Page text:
Technology in physiotherapy education (FS-12)

Introduction video



C Häger1, N Swaminathan2, C Clark3, H Ibrahim Kassem4, S McDonough5
1Umeå University, Community Medicine and Rehabilitation; Physiotherapy, Umeå, Sweden, 2SRI RAMACHANDRA Institute of Higher Education and Research, Faculty of Allied Health Sciences, Chennai, India, 3Bournemouth University, Faculty of Health and Social Sciences, Bournemouth, United Kingdom, 4Delta University for Science and Technology, Faculty of Physical Therapy, Dakahlia, Egypt, 5School at Royal College of Surgeons in Ireland, Physiotherapy, Dublin, Ireland
Learning objectives:
  1. At the end of this symposium the participants will have an up-to-date view on benefits and challenges of digitalisation and technology in physiotherapy education, particularly considering the consequences of the Covid-19 pandemic.
  2. Participants will have identified and discussed current facilitators and barriers in technology enhanced physiotherapy education, and how these may vary globally.
  3. Participants will be able to provide examples of the role of blended learning, virtual learning and simulation-based physiotherapy education based on available evidence and discuss the needs for further development in this area.

Description: Internationally, even prior to year 2020 higher education had started to transmute to meet the learning demands of the current generation and the needs of the society (1). The use of digital technology has the power to improve healthcare provision giving patients more access and control of their care (2). Providing students with increased online opportunities will enhance their digital learning, this experience has been made easier by digital technology and the worldwide web and more accessible via mobile technology. The Covid-19 pandemic in year 2020 brought radical and fast changes to the global society with regards to all kind of communications and so also to education and learning/teaching methods and platforms. The entire world transformed rapidly into using more and in some cases only digital arenas. Novel examples of teaching, also involving simulation based training and virtual learning are increasingly used in health professional education. All of these methods should be implemented to improve active learning. Blended Learning (BL) refers to a systematic teaching method which combines the aspects of face-to-face and online interactions using appropriate Information and Communication Technologies (ICTs) (3). Synchronous delivery of contents using technology during the pandemic has been a challenge, especially for educators in developing countries. Quick adaptation to the online teaching required infrastructure creation and faculty training (4). So given the situation of today, how do the conditions look like worldwide and how may we improve with regards to physiotherapy education?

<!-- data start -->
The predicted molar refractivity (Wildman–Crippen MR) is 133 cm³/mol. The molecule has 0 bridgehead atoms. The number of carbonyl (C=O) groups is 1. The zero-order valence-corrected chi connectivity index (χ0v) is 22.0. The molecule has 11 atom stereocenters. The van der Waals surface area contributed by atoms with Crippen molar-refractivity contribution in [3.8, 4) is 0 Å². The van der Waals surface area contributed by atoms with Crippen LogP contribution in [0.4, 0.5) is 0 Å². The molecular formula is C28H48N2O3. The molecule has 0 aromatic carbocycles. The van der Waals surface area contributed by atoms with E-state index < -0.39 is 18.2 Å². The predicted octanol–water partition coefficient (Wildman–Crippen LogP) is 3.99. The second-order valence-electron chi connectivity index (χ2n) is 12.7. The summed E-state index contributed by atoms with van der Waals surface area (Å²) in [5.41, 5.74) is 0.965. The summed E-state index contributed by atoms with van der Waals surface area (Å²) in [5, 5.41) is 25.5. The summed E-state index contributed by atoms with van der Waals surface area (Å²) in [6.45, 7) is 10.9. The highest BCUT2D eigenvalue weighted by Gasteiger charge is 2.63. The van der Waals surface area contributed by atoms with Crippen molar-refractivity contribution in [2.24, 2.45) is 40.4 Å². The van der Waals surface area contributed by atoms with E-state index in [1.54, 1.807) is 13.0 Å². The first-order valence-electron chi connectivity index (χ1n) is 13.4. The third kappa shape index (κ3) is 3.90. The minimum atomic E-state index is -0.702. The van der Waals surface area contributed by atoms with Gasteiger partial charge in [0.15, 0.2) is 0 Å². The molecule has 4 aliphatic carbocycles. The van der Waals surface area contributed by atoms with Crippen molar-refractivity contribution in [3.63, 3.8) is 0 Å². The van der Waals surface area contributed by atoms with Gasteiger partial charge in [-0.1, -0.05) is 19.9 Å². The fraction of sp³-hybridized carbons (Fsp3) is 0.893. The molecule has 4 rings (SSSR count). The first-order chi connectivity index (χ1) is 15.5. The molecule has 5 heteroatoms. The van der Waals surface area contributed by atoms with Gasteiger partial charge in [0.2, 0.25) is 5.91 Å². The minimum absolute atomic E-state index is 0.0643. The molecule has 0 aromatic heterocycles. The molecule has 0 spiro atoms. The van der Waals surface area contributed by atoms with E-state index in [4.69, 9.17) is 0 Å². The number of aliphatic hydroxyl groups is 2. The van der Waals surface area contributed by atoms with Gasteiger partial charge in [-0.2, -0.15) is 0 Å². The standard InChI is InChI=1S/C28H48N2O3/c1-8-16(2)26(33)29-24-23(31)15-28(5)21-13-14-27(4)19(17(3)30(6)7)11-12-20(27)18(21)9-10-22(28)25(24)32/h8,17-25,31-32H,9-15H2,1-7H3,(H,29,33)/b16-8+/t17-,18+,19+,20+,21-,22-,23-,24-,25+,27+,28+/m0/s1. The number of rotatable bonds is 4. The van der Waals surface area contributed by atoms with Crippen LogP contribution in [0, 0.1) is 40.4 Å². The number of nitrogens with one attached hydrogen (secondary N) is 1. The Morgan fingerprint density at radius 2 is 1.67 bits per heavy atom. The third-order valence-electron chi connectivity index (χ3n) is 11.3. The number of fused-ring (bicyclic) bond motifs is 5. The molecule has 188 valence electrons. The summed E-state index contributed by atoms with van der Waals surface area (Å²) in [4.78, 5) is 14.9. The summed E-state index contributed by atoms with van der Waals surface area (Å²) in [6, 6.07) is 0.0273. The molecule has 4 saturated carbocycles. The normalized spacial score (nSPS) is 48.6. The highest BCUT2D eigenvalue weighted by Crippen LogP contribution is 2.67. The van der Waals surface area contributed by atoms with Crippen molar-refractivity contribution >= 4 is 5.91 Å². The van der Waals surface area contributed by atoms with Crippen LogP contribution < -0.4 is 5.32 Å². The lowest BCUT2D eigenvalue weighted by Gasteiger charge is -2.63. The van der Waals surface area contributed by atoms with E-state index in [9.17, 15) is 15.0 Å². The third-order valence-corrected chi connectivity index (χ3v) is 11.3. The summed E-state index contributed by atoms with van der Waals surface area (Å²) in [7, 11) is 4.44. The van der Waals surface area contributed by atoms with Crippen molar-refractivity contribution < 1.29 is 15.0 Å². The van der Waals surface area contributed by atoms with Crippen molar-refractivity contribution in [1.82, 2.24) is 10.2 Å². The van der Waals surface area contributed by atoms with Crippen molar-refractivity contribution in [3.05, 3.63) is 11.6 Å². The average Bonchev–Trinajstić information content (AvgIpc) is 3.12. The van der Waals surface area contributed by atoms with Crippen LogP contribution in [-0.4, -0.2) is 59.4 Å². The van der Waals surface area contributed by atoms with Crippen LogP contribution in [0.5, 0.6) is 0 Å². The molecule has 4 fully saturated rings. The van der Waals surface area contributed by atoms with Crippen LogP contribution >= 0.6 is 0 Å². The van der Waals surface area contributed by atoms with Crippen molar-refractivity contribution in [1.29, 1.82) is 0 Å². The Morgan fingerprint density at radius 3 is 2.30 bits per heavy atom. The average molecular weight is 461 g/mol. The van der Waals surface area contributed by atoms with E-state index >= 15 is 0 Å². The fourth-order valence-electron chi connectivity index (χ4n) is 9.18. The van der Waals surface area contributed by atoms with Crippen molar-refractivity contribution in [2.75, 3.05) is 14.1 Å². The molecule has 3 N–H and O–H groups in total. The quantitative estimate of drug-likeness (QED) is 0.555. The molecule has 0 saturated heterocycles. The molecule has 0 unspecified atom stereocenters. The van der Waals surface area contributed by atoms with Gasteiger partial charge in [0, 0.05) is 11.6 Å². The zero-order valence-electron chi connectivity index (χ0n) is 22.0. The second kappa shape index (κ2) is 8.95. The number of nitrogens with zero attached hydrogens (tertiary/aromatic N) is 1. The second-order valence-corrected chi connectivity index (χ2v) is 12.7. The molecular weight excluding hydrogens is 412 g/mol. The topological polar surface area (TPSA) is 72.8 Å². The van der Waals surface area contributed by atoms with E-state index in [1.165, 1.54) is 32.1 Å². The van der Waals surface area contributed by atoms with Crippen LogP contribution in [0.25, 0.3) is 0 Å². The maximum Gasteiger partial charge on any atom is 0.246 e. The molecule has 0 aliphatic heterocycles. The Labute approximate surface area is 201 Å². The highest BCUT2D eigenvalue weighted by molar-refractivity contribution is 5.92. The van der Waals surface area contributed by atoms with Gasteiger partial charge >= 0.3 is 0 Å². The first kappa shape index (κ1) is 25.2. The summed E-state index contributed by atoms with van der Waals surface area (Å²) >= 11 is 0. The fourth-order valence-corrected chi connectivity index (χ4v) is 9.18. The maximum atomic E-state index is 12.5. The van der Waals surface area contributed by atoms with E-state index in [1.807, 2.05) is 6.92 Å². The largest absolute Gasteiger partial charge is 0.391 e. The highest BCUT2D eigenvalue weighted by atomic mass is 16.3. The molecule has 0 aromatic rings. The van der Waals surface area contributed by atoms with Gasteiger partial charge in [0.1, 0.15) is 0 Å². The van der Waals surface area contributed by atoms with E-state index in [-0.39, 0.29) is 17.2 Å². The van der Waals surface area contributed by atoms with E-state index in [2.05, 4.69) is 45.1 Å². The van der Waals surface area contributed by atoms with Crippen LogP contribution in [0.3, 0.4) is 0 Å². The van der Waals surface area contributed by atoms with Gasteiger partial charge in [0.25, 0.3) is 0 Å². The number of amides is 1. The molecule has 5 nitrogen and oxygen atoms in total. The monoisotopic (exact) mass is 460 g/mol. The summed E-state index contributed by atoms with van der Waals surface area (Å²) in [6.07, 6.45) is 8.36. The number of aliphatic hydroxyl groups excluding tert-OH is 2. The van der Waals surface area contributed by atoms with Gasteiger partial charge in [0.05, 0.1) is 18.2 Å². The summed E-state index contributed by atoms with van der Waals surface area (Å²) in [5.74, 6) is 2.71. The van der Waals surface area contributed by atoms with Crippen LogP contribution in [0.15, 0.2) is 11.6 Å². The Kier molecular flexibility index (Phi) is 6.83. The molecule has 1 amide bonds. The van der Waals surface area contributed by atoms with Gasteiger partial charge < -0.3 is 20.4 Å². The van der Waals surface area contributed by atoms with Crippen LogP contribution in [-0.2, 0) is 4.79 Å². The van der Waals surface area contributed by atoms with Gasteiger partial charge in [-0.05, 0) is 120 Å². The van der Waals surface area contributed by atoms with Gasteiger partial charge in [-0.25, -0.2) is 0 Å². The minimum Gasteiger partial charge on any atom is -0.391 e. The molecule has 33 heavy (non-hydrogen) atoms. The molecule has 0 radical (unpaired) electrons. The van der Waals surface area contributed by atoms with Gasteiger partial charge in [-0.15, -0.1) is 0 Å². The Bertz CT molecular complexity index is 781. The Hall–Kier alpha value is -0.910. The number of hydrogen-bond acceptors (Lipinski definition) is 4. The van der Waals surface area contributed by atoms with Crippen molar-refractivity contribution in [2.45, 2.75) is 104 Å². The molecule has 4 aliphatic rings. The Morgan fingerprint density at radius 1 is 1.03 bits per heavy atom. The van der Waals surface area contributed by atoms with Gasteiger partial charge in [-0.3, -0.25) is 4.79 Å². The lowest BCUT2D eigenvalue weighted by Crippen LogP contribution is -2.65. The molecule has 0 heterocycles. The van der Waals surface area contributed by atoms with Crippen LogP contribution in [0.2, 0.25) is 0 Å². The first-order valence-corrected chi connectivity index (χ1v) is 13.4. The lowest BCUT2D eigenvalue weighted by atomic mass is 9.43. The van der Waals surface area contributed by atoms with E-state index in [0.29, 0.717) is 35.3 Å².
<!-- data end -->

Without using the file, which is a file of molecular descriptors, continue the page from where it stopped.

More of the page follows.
Active learner's participation, maximal utilization of student learning time, peer learning and self-reflection are the hall marks of BL (5). This method provides ample opportunities for learners with diverse styles as learning materials are provided through online platforms with timely retrieval. Availability of course content in the online platform provides maximum flexibility to the learners, whilst face to face sessions focus on improving the higher order thinking of the learners. Optimally, integrating online and face to session provides for a better learning experience. By participating in online discussions and forums with their peers, learners gain the advantages of collaborative learning (6). However, there is a need to also evaluate potential drawbacks, as many of us may have experienced during the last year.